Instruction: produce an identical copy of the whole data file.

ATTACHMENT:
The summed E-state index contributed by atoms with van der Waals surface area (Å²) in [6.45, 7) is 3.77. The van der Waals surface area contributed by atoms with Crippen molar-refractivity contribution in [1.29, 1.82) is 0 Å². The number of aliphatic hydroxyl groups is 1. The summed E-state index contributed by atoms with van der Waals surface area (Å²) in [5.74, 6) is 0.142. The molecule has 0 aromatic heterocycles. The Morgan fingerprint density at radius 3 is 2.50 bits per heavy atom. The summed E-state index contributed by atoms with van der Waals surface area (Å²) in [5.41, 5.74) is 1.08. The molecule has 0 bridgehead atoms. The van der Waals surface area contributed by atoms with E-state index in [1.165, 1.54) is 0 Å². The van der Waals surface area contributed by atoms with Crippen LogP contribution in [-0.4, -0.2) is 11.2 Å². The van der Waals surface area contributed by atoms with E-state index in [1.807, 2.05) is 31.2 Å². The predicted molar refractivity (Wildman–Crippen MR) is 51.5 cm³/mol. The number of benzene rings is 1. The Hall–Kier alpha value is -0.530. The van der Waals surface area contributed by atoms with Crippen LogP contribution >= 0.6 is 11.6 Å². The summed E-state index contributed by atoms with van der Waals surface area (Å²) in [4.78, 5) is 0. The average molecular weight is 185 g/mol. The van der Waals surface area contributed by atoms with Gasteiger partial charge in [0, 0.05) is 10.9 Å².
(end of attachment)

The summed E-state index contributed by atoms with van der Waals surface area (Å²) in [6.45, 7) is 3.77. The van der Waals surface area contributed by atoms with Crippen molar-refractivity contribution in [1.29, 1.82) is 0 Å². The number of aliphatic hydroxyl groups is 1. The summed E-state index contributed by atoms with van der Waals surface area (Å²) in [5.74, 6) is 0.142. The molecule has 0 aromatic heterocycles. The Morgan fingerprint density at radius 3 is 2.50 bits per heavy atom. The summed E-state index contributed by atoms with van der Waals surface area (Å²) in [5.41, 5.74) is 1.08. The molecule has 0 bridgehead atoms. The van der Waals surface area contributed by atoms with E-state index in [1.165, 1.54) is 0 Å². The van der Waals surface area contributed by atoms with Crippen LogP contribution in [-0.4, -0.2) is 11.2 Å². The van der Waals surface area contributed by atoms with E-state index in [1.807, 2.05) is 31.2 Å². The predicted molar refractivity (Wildman–Crippen MR) is 51.5 cm³/mol. The number of benzene rings is 1. The Hall–Kier alpha value is -0.530. The van der Waals surface area contributed by atoms with Crippen LogP contribution >= 0.6 is 11.6 Å². The summed E-state index contributed by atoms with van der Waals surface area (Å²) in [4.78, 5) is 0. The average molecular weight is 185 g/mol. The van der Waals surface area contributed by atoms with Gasteiger partial charge in [0, 0.05) is 10.9 Å².